Analysis of the Airline Industry Parameters of the Industry American Airlines is a subsidiary of MAR Corporation and one of the leading airlines in the U. S. It has two subsidiaries, that is American Eagle and American Connection. It is the second largest airline in the world based on revenues used in its operation, its size of fleet and miles covered in passenger transport. It has an extensive operation of both domestic and international flights in North America, Latin America, Europe, Asia and the Caribbean.
It was formed through acquisitions by around 82 small airlines in 1930 and has extensively grown since then. It was only six years from when it was founded and it was already the number one domestic carrier. Three years later is opened up at the New York Stock Exchange. In 1950, it merged with Pan American World Airways, making it into a bigger airline than it was before. In 1959, it became the first airline to offer east coast- west coast travel. With all these major improvements, American Airlines created two membership programs.
In 1981, a frequent flyer program called Advantage was created. Another membership program they created was called American Airlines Admirals Club. These programs darted as an "airline invitation" flyer member program were celebrities and VISP were members. It is a paid membership program. It was a reward program that helped customers to be able to earn miles and preferential services. In 2001, American Airlines planes were hijacked on September 1 1 . American Airlines is one of the world's largest airlines. Its headquarters is in Fort Worth, Texas.
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It has two major affiliates American eagle and American connection. The largest hub is the Dallas International Airport. It is the one of the founding members of the one world airline alliance. It is one of the world's three largest global alliances. It serves 260 destinations in 4 continents. The main focus city is Laggardly Airport (New York). The four main hubs are Dallas, Texas for the Americas, Chicago, Illinois for Europe and Asia, JEFF New York for Americas and Europe and Los Angles, California serves Asia and Pacific.
They have over 300 planes that are serviced by Boeing, 200 planes in service by McDonnell Douglas. Right now, they have orders for 260 planes by Airbus. The goal is to replace McDonnell Douglas. The main competitors of American Airlines are Delta and United Airlines. As for regional airlines, their main competition is Southwest Airlines. On a financial standpoint, American Airlines filed for bankruptcy in 2011, unblocking $4 billion of cash. The annual revenue for 2011 was $22 billion. The net income was -$470 million, and this was a loss.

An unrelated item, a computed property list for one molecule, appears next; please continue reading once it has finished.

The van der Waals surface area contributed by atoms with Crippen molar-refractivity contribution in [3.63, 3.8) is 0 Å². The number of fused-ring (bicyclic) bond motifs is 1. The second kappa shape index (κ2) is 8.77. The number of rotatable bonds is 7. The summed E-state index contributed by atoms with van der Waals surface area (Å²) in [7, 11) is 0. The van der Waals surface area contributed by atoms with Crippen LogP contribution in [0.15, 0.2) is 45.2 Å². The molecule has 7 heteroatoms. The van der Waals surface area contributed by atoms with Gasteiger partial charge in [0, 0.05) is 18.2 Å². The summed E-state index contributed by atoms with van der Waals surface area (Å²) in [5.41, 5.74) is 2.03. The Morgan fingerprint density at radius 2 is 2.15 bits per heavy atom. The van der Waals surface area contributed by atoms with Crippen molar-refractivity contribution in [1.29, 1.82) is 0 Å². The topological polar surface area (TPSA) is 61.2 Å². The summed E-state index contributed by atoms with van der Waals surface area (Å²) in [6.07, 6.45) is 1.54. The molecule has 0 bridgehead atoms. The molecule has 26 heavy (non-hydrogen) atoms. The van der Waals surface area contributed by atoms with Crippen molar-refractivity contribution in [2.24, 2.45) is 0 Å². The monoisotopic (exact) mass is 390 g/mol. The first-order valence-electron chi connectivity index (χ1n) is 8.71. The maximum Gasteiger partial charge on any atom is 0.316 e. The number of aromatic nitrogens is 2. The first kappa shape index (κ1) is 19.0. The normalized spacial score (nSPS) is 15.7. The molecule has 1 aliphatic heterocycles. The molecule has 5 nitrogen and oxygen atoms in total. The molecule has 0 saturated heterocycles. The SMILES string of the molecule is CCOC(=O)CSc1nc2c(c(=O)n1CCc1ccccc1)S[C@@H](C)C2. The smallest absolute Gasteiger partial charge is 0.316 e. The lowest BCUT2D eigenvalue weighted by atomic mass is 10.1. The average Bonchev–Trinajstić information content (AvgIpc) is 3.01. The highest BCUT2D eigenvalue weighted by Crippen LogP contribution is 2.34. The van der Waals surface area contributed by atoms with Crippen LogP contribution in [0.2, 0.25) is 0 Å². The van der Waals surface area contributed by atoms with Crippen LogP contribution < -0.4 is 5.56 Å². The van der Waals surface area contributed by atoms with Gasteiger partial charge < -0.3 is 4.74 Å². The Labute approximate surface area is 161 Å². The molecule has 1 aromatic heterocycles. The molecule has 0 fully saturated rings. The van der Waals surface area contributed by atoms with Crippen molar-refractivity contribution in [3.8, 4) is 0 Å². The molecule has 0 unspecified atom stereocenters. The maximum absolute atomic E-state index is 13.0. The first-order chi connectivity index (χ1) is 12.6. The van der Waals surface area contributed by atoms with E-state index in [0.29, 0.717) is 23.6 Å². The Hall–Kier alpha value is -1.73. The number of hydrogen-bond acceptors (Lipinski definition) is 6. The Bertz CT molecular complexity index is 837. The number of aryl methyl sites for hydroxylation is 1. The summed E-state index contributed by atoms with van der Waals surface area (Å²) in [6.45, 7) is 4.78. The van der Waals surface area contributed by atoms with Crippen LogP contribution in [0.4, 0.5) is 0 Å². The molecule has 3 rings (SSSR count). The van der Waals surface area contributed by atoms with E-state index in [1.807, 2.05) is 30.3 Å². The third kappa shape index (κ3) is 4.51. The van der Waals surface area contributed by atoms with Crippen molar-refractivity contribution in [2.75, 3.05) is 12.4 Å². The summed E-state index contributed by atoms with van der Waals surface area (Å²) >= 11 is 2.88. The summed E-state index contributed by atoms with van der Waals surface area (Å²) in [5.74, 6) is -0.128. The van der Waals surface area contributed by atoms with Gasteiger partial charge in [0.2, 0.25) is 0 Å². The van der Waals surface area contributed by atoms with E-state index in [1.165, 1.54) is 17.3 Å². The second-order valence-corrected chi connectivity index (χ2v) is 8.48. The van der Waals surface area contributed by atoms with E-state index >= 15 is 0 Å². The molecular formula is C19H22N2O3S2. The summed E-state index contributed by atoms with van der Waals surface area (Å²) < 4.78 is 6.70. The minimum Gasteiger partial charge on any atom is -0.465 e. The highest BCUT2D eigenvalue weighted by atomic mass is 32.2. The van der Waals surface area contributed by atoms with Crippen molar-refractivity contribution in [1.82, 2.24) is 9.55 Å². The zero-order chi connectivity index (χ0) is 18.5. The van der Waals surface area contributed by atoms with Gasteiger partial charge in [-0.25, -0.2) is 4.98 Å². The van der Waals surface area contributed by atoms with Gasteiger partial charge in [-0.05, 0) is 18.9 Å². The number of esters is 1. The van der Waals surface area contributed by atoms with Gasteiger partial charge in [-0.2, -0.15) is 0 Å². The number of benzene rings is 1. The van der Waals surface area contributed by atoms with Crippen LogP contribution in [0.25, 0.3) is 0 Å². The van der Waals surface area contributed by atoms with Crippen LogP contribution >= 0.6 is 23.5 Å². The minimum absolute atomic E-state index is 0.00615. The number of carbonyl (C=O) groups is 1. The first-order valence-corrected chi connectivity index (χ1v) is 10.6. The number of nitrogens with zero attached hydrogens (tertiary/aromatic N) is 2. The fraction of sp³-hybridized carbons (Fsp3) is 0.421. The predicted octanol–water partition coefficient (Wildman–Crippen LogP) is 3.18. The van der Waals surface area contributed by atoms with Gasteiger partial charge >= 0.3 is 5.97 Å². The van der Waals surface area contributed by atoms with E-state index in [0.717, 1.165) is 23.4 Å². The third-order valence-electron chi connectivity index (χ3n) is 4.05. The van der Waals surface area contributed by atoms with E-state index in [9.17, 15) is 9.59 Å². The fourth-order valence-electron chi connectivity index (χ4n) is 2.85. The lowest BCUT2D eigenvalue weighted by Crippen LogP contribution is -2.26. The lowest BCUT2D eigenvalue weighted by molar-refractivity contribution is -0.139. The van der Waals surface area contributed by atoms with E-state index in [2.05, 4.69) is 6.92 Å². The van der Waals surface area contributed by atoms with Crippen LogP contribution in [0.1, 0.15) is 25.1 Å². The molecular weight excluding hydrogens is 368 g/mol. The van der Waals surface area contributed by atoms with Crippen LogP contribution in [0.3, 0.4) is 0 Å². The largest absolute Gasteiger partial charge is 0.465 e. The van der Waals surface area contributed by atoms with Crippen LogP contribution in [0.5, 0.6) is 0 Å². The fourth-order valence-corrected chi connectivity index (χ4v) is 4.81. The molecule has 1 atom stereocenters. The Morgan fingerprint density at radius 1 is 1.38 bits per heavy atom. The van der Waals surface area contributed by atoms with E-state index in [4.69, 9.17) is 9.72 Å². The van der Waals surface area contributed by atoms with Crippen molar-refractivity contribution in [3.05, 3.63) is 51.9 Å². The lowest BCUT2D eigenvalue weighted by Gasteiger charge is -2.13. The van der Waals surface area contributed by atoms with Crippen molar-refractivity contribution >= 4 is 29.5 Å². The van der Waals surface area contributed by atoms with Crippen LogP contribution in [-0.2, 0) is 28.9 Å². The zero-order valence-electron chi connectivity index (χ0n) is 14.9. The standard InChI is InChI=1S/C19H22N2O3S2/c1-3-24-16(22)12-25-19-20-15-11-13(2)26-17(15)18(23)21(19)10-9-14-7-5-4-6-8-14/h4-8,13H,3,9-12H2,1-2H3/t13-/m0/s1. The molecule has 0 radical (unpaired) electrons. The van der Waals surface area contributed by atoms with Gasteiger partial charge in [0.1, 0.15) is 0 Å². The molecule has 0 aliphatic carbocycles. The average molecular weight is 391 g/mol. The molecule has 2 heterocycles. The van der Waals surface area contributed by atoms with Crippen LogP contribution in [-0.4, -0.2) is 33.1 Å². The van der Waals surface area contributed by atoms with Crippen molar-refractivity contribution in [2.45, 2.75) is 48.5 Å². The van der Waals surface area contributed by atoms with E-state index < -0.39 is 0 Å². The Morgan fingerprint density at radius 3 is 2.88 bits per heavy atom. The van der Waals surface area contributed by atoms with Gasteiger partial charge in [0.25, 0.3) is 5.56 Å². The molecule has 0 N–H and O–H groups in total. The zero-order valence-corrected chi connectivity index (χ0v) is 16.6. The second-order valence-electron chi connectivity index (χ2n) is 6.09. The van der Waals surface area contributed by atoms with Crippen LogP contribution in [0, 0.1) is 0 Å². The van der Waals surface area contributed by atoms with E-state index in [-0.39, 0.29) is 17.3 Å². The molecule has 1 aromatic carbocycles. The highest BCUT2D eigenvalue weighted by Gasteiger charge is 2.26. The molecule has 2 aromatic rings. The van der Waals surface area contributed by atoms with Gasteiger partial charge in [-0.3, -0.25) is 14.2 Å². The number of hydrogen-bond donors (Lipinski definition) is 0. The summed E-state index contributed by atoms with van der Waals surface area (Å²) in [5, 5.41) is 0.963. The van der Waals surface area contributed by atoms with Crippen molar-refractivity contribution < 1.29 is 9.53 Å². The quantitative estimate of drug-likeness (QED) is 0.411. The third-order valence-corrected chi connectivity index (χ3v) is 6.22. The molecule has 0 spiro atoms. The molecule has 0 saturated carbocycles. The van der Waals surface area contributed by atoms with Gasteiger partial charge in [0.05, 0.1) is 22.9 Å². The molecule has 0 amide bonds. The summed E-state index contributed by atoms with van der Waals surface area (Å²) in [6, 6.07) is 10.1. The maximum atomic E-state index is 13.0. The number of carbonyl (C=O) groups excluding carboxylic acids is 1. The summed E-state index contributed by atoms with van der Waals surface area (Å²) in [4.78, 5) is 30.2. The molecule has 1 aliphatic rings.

PEST Analysis The general environment effects upon the industry are Political: In regard to American Airways, PEST analysis puts into account the political, economic, social and technological environments within which this company operates. Within the macro-environmental aspects, focus is put on those factors that impact more on the airline. The September 1 1, 2011 terrorist attack markedly shook Pest Analysis: American Airlines By entombing the political stability to the United States. This led too tall in business and air travel.
This had negative implications on income generation and profits. Other factors that implicated negatively on the Airlines business include regulation on pricing, legislation of wages and trade union requirements, emphasis was put on the airport, and the national security as well and the policies of 1978 being deregulated. Prior to the September 11 attack, the United States economy was in some mild recession. The industry was fighting carriers on discounts. Economic: The economic aftermath of September 11 impacted dramatically on the airline industry which was in a slight contraction.
This led to deceleration on economic growth, fuel costs went high trade accounts had to be balanced, and there was a tremendous fluctuation on the exchange rates of the dollar against the Yen and the Euro. Social: Social factor, emphasis on this analysis is laid on September 11 attacks because the event had a global impact. The social implications here in included staff layoffs, decline in both lower and middle class travels, it impacted negatively on safety of air travel; decline n consumer travel plans in regard to air travel and low fare became an acceptable alternative.
Technology: Technological aspects - The internet has profoundly impacted on the consumer behavior. This is because this new mode of communication has influenced the mode of airline ticket sales. Some of the technological developments in American Airlines include: The SABER system, shopping services, which include Attractively, Orbits, and Expedite, the internet has become a tool for flight shopping, online reservations of tickets and ticketing and a decrease in the number of travel agencies. Porter's Five Forces Analysis Supplier Forces For an airline company, aircrafts are costly and vital pieces of equipment.